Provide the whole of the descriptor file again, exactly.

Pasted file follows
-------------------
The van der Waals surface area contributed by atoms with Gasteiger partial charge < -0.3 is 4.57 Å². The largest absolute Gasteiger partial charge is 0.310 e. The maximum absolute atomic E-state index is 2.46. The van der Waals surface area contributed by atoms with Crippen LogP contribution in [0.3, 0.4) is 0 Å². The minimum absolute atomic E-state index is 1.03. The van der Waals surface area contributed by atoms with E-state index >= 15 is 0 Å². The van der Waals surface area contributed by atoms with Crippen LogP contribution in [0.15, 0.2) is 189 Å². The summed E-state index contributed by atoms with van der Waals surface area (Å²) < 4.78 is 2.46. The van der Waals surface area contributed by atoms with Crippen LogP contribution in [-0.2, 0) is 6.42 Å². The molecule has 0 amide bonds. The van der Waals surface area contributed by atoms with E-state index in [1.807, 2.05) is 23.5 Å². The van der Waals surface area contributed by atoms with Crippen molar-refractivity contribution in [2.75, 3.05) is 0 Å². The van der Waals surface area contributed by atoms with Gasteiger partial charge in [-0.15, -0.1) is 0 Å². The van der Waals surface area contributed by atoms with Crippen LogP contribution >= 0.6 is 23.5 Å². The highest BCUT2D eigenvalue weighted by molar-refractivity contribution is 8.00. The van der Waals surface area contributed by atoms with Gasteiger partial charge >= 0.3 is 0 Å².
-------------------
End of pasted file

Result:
The van der Waals surface area contributed by atoms with Gasteiger partial charge < -0.3 is 4.57 Å². The largest absolute Gasteiger partial charge is 0.310 e. The maximum absolute atomic E-state index is 2.46. The van der Waals surface area contributed by atoms with Crippen LogP contribution in [0.3, 0.4) is 0 Å². The minimum absolute atomic E-state index is 1.03. The van der Waals surface area contributed by atoms with E-state index >= 15 is 0 Å². The van der Waals surface area contributed by atoms with Crippen LogP contribution in [0.15, 0.2) is 189 Å². The summed E-state index contributed by atoms with van der Waals surface area (Å²) < 4.78 is 2.46. The van der Waals surface area contributed by atoms with Crippen LogP contribution in [-0.2, 0) is 6.42 Å². The molecule has 0 amide bonds. The van der Waals surface area contributed by atoms with E-state index in [1.807, 2.05) is 23.5 Å². The van der Waals surface area contributed by atoms with Crippen molar-refractivity contribution in [2.75, 3.05) is 0 Å². The van der Waals surface area contributed by atoms with Gasteiger partial charge in [-0.15, -0.1) is 0 Å². The van der Waals surface area contributed by atoms with Crippen LogP contribution >= 0.6 is 23.5 Å². The highest BCUT2D eigenvalue weighted by molar-refractivity contribution is 8.00. The van der Waals surface area contributed by atoms with Gasteiger partial charge >= 0.3 is 0 Å².